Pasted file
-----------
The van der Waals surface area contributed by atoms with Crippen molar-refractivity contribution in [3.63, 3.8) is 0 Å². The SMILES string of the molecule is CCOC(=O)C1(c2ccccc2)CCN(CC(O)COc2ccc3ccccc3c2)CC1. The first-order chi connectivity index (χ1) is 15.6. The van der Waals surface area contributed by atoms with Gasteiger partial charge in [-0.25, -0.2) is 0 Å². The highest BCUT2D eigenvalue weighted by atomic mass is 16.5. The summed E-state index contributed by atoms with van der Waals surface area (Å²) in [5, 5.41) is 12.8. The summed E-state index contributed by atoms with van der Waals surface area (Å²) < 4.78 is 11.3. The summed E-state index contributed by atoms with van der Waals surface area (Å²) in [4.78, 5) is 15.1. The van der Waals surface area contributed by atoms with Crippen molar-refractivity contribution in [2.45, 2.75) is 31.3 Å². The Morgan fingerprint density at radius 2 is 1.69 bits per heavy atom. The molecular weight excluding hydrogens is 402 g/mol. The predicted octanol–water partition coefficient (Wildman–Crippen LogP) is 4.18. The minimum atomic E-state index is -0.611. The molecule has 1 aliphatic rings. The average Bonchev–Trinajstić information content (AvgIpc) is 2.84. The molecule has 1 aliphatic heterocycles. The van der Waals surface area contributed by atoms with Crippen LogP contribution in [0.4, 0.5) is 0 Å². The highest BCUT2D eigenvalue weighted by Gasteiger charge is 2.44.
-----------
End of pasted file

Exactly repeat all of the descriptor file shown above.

The van der Waals surface area contributed by atoms with Crippen molar-refractivity contribution in [3.63, 3.8) is 0 Å². The SMILES string of the molecule is CCOC(=O)C1(c2ccccc2)CCN(CC(O)COc2ccc3ccccc3c2)CC1. The first-order chi connectivity index (χ1) is 15.6. The van der Waals surface area contributed by atoms with Gasteiger partial charge in [-0.25, -0.2) is 0 Å². The highest BCUT2D eigenvalue weighted by atomic mass is 16.5. The summed E-state index contributed by atoms with van der Waals surface area (Å²) in [5, 5.41) is 12.8. The summed E-state index contributed by atoms with van der Waals surface area (Å²) < 4.78 is 11.3. The summed E-state index contributed by atoms with van der Waals surface area (Å²) in [4.78, 5) is 15.1. The van der Waals surface area contributed by atoms with Crippen molar-refractivity contribution in [2.45, 2.75) is 31.3 Å². The Morgan fingerprint density at radius 2 is 1.69 bits per heavy atom. The molecular weight excluding hydrogens is 402 g/mol. The predicted octanol–water partition coefficient (Wildman–Crippen LogP) is 4.18. The minimum atomic E-state index is -0.611. The molecule has 1 aliphatic rings. The average Bonchev–Trinajstić information content (AvgIpc) is 2.84. The molecule has 1 aliphatic heterocycles. The van der Waals surface area contributed by atoms with Crippen LogP contribution in [0.4, 0.5) is 0 Å². The highest BCUT2D eigenvalue weighted by Gasteiger charge is 2.44.